U Sam Oeur
Translated from the Khmer by Ken McCullough and U Sam Oeur
Coffee House Press: Minneapolis, 1998
226 pp.; $15.00 (paper)
This collection of poetry dates from the early fifties almost to the present day. U Sam Oeur wrote these poems in traditional Cambodian forms, which are sometimes replicated in the translations with the oddly graceful effect the reader will notice below. Sacred Vows is a significant human, Buddhist, and poetic creation.
Born in 1936 and raised on a prosperous farm, Sam came to the United States to study industrial arts. Almost accidentally his talent for poetry was discovered, and he earned a degree at the Iowa Writers’ Workshop in 1968. Intensely matriarchic, Sam regards Cambodia as a sacred Buddhist land. When he was sixteen he bemoaned his country’s suffering, and in “Oath of Allegiance” vowed:
I shall never betray you
I was born from your womb
and I shall pay my debts
to the shade where I’ve rested
the shade of the thlok tree
where Gautama had once sat
Because of his concern for Cambodia, Sam returned there to serve in the military, work in industry, and later serve in Parliament. In the first poem in Sacred Vows, “Prophecy,” he describes a crumbling Cambodia:
And now everything goes haywire . . .
Dried gourds sink in the paddy fields,
while broken dishes are afloat everywhere;
this is called social upheaval
Events further deteriorated when the Khmer Rouge took control of Phnom Penh in April 1975. Sam, his family, and virtually all the nearly two million residents of the city were driven out with only what they could carry or drag in carts. In “The Fall of Culture,” he describes leaving his home:
O, home! home! the sacred ground where we lived happily,
the heritage built, bit by bit, by my father,
O, the Naga fountain with its seven heads,
preserving our tradition from days gone by.
O, monument of independence! O, library, O books of poetry!
I can never chant the divinely inspired poems again!
O, quintessential words of poets!
O, artifacts I can never touch or see again
Sam’s wife, son, and mother survived the next four years in six different concentration camps, but camp ‘midwives’ murdered his newborn twin daughters before their own eyes:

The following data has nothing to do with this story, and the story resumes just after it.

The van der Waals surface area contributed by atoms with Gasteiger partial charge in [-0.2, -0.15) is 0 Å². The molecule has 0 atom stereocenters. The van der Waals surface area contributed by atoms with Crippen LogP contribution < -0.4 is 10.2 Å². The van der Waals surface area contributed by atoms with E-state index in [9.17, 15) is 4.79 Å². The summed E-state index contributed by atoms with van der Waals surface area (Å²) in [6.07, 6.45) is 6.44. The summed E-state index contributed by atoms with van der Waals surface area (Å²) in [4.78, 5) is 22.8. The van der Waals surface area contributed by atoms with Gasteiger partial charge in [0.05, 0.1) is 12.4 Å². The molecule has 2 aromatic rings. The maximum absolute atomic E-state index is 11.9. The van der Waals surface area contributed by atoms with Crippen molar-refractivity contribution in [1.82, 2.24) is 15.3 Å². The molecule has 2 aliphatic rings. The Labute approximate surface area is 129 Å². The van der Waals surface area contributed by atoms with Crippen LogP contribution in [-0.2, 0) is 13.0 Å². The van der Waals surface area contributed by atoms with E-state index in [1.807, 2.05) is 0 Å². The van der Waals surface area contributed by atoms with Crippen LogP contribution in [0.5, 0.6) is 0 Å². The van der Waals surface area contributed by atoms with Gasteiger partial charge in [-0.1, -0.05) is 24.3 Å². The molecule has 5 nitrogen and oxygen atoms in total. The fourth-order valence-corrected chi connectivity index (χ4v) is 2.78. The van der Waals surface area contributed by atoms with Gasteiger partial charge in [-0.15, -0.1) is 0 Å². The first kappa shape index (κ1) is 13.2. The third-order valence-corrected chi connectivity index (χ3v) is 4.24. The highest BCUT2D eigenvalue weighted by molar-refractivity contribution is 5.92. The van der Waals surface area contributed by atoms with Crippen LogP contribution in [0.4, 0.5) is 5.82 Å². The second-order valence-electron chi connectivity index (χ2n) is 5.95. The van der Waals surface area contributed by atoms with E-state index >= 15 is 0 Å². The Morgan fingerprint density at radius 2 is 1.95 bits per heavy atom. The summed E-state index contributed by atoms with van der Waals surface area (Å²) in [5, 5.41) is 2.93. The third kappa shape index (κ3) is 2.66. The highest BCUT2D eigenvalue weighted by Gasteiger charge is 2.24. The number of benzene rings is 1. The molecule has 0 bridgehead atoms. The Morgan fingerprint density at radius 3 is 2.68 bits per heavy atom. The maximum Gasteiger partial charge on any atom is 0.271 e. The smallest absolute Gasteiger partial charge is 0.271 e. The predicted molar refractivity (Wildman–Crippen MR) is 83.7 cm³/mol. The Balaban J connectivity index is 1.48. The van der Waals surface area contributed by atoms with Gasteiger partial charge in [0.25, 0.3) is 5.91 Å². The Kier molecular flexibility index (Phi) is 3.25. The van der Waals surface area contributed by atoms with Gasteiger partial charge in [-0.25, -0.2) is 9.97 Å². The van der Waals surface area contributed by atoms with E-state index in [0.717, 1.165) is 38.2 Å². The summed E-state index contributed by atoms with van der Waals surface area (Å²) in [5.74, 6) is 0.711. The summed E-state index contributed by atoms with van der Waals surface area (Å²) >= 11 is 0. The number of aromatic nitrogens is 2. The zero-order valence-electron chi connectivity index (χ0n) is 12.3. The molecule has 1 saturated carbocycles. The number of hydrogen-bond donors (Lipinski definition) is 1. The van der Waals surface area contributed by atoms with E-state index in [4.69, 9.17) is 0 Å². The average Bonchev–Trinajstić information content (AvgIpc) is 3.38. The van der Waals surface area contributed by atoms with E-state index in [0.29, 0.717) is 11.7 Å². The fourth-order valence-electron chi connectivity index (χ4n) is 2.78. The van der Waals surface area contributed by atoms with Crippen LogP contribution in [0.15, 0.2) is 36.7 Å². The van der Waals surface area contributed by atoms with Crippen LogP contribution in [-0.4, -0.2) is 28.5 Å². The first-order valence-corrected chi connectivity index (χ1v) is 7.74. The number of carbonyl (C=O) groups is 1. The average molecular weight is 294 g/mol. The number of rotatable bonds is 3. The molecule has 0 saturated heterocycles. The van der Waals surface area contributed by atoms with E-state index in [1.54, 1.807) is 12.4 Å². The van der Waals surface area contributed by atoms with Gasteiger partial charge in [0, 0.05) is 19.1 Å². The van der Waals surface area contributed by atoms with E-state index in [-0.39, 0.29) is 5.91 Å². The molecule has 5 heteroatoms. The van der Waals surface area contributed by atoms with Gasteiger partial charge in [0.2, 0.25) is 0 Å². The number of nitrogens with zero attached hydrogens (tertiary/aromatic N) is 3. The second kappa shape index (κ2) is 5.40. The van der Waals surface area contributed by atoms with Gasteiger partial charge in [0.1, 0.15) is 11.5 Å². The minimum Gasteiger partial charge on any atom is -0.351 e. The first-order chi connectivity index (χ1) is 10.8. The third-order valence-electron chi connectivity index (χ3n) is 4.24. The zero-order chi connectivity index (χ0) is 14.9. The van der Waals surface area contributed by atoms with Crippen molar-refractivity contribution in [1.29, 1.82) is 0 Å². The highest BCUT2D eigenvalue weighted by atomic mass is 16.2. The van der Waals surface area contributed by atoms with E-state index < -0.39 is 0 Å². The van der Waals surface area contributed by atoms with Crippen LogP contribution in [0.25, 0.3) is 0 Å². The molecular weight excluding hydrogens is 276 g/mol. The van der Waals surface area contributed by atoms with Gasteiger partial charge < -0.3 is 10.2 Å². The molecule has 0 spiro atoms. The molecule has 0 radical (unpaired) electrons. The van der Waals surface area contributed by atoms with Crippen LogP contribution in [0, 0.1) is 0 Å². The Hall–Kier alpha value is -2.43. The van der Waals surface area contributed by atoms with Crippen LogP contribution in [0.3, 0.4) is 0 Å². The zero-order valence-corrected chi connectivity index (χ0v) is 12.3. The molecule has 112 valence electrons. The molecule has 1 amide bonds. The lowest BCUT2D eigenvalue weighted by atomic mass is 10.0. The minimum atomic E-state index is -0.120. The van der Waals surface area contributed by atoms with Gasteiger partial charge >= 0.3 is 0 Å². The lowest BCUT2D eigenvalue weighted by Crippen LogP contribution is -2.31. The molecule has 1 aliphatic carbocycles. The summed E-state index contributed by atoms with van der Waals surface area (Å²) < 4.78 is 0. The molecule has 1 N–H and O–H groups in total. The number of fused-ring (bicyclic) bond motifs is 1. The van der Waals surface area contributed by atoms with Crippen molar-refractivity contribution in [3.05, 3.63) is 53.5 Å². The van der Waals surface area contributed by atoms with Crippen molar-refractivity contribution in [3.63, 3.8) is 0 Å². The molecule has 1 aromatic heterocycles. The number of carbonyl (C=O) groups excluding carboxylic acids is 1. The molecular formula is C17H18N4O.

Very pretty, just as I’d wished, but those fiends
choked them and wrapped them in black plastic.
Where it was death to be an intellectual, he played the role of an illiterate bumpkin, looking at words backwards or upside down and reading them in outrageous ways. He hid his education with the agricultural skills he had learned as a rural youth. Once, while he was actually eating his ‘last meal’, he was saved from immanent execution for losing a water buffalo entrusted to his care only by that animal’s fortuitous return. His captors teased him:
“Grandpa gold is lucky! He almost
traveled to the white bones village.”
I feign not knowing what they mean
and keep stuffing myself with rice.
The poems describe a journey through the Hells. The Buddhist concept of Hell most nearly conforms to that of the Roman Catholic and Orthodox concept of Purgatory, since for Buddhists there is always an end to every being’s time of suffering. Because the poems of U Sam Oeur so deeply reflect the ultimate victory of understanding and compassion over the greatest evils imaginable, they equally deeply reflect the final hope and certainty of ultimate salvation that the Buddha’s teaching offers every sentient being. This is the inevitable corollary of Sam’s final statement in Sacred Vows: “Every strand is precious in the web of life.”
Though the torments of Purgatory may be exquisite indeed, there are always angels, hovering over the burning lake, finally able to offer salvation. The presence of the spirits was constant during Sam’s abysmal journey. His deep faith reflects his hope beyond hopelessness, and the visibility of the invisible. In these poems the spirits and angels hover above Sam, and he knows they are there. When he walks to the Mekong to bury his twin daughters, murdered in the very act of being born, he prays not for them but to them:
Even though I’ll bury your bodies here,
may your souls guide me and watch over your mother.
Lead us across this wilderness
And light our way to the Triple Gem.
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